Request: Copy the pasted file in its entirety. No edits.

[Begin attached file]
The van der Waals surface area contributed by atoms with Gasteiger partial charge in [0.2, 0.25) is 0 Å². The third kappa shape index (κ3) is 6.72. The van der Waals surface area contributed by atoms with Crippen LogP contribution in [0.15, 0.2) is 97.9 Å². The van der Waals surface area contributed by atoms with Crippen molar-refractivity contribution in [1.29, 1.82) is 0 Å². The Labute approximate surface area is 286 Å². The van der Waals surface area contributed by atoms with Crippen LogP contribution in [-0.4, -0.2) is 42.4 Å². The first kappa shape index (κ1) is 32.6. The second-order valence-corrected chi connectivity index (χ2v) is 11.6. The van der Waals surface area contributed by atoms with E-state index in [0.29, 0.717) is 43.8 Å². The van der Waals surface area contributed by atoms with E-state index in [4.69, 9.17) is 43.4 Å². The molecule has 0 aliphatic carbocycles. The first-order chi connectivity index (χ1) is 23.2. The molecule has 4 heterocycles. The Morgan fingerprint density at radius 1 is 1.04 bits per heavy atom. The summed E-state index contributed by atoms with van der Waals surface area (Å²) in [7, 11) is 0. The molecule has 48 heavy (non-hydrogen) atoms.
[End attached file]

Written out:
The van der Waals surface area contributed by atoms with Gasteiger partial charge in [0.2, 0.25) is 0 Å². The third kappa shape index (κ3) is 6.72. The van der Waals surface area contributed by atoms with Crippen LogP contribution in [0.15, 0.2) is 97.9 Å². The van der Waals surface area contributed by atoms with Crippen molar-refractivity contribution in [1.29, 1.82) is 0 Å². The Labute approximate surface area is 286 Å². The van der Waals surface area contributed by atoms with Crippen LogP contribution in [-0.4, -0.2) is 42.4 Å². The first kappa shape index (κ1) is 32.6. The second-order valence-corrected chi connectivity index (χ2v) is 11.6. The van der Waals surface area contributed by atoms with E-state index in [0.29, 0.717) is 43.8 Å². The van der Waals surface area contributed by atoms with E-state index in [4.69, 9.17) is 43.4 Å². The molecule has 0 aliphatic carbocycles. The first-order chi connectivity index (χ1) is 23.2. The molecule has 4 heterocycles. The Morgan fingerprint density at radius 1 is 1.04 bits per heavy atom. The summed E-state index contributed by atoms with van der Waals surface area (Å²) in [7, 11) is 0. The molecule has 48 heavy (non-hydrogen) atoms.